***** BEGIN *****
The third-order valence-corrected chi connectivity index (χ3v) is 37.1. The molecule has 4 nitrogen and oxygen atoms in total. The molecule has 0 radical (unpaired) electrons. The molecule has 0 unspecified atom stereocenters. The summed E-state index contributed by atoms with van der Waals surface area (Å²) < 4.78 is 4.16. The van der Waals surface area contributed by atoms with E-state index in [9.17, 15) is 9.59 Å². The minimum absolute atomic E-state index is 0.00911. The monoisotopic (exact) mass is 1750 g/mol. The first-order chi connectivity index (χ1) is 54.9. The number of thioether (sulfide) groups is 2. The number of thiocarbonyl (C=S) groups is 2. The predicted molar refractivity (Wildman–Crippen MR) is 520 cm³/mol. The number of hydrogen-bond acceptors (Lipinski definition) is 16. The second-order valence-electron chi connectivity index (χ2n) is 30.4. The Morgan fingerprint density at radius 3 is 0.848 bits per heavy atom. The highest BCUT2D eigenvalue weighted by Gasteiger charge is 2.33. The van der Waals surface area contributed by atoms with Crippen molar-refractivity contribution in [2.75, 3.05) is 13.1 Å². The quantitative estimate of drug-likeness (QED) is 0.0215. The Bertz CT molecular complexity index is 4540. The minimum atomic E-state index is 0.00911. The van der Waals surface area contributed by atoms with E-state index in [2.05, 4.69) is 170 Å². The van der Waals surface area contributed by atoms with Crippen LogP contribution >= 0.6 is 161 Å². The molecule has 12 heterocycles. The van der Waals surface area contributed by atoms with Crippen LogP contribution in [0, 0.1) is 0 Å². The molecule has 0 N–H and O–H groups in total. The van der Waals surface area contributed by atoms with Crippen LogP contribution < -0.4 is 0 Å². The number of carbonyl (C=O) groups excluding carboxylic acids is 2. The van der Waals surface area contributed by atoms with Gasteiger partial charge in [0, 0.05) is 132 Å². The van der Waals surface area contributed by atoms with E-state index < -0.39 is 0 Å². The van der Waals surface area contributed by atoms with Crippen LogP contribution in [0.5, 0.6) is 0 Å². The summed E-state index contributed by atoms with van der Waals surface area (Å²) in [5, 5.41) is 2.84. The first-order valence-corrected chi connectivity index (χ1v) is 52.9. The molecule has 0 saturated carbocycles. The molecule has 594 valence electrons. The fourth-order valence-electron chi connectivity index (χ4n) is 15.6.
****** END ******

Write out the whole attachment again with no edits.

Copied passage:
The third-order valence-corrected chi connectivity index (χ3v) is 37.1. The molecule has 4 nitrogen and oxygen atoms in total. The molecule has 0 radical (unpaired) electrons. The molecule has 0 unspecified atom stereocenters. The summed E-state index contributed by atoms with van der Waals surface area (Å²) < 4.78 is 4.16. The van der Waals surface area contributed by atoms with E-state index in [9.17, 15) is 9.59 Å². The minimum absolute atomic E-state index is 0.00911. The monoisotopic (exact) mass is 1750 g/mol. The first-order chi connectivity index (χ1) is 54.9. The number of thioether (sulfide) groups is 2. The number of thiocarbonyl (C=S) groups is 2. The predicted molar refractivity (Wildman–Crippen MR) is 520 cm³/mol. The number of hydrogen-bond acceptors (Lipinski definition) is 16. The second-order valence-electron chi connectivity index (χ2n) is 30.4. The Morgan fingerprint density at radius 3 is 0.848 bits per heavy atom. The highest BCUT2D eigenvalue weighted by Gasteiger charge is 2.33. The van der Waals surface area contributed by atoms with Crippen molar-refractivity contribution in [2.75, 3.05) is 13.1 Å². The quantitative estimate of drug-likeness (QED) is 0.0215. The Bertz CT molecular complexity index is 4540. The minimum atomic E-state index is 0.00911. The van der Waals surface area contributed by atoms with E-state index in [2.05, 4.69) is 170 Å². The van der Waals surface area contributed by atoms with Crippen LogP contribution >= 0.6 is 161 Å². The molecule has 12 heterocycles. The van der Waals surface area contributed by atoms with Crippen LogP contribution in [0, 0.1) is 0 Å². The molecule has 0 N–H and O–H groups in total. The van der Waals surface area contributed by atoms with Crippen LogP contribution < -0.4 is 0 Å². The number of carbonyl (C=O) groups excluding carboxylic acids is 2. The van der Waals surface area contributed by atoms with Gasteiger partial charge in [0, 0.05) is 132 Å². The van der Waals surface area contributed by atoms with E-state index < -0.39 is 0 Å². The van der Waals surface area contributed by atoms with Crippen LogP contribution in [0.5, 0.6) is 0 Å². The summed E-state index contributed by atoms with van der Waals surface area (Å²) in [5, 5.41) is 2.84. The first-order valence-corrected chi connectivity index (χ1v) is 52.9. The molecule has 0 saturated carbocycles. The molecule has 594 valence electrons. The fourth-order valence-electron chi connectivity index (χ4n) is 15.6.